Water was still dripping slowly into the bucket below. I retrieved my iPod and portable player speaker from underneath some of the mess. It escaped most of the wet insulation and works just fine. I picked up enough junk from the floor, nightstand, bed and from behind the furniture to half-fill a garbage bag. I stripped the bed of its covers and pillows, pulled it from the wall and vacuumed everywhere. Aside from the ceiling and roof, the damage was restricted to the lamp, the nightstand which seems to have become discoloured from the water (perhaps raccoon urine) and the blinds in Alex's room.
As promised, Lloyd returned around midnight with large sheets of plastic which we placed over the bed, nightstand and floor. He then proceeded to remove the excess debris that was still hanging from the gaping ceiling. A few loose pieces of plaster and drywall were taken down to make the job of covering the hole easier to do.
Lloyd located the beams and with Frank's help, expertly nailed a few sheets of plywood to cover the unwanted skylight in my room. He then stapled another plastic sheet all around it to give it a tight seal from the cold air and moisture.
I filled another trash bag and a half with the excess debris and the plastic sheet, and then vacuumed again. My room was toasty warm all night - a testament to the quality work that Lloyd does.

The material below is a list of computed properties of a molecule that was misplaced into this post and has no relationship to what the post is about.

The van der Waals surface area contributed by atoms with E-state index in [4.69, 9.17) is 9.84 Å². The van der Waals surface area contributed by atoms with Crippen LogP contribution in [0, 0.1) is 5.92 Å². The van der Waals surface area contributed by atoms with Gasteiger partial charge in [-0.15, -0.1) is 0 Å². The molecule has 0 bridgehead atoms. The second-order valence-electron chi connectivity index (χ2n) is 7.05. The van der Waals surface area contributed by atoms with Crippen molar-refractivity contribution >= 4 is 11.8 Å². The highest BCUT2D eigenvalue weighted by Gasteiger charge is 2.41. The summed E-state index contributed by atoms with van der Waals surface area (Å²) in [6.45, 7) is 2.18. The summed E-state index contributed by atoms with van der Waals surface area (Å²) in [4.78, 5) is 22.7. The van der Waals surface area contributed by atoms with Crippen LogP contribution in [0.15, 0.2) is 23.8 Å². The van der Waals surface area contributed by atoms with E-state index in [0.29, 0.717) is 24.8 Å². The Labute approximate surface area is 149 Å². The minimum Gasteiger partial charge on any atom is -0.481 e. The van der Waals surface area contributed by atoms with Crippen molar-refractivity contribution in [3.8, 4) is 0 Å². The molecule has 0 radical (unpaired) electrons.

Early the next morning, I just had to head outside to see if the babies were still in the tub. I grabbed my jacket and went out on the deck. I slowly peeled back the protective layer of insulation and saw only more padding beneath that. I touched and gently poked it all over the place but the tub was empty of baby raccoons. The mother had retrieved them all, and I breathed a sigh of relief. For a second or two, I thought I heard the familiar chatter sound that they make, but chalked it up to my tired mind playing tricks on me. The sound is not unlike some birds, so that was probably what I'd heard. I went back inside to make tea.
Later in the day, Lloyd climbed up onto the roof with my camera, to take pictures of the hole (with the one-way door in place), and to lay a tarp over it as required by the insurance company. They'll send someone out today or tomorrow to investigate the situation. I hope to have the roof and ceiling repaired shortly.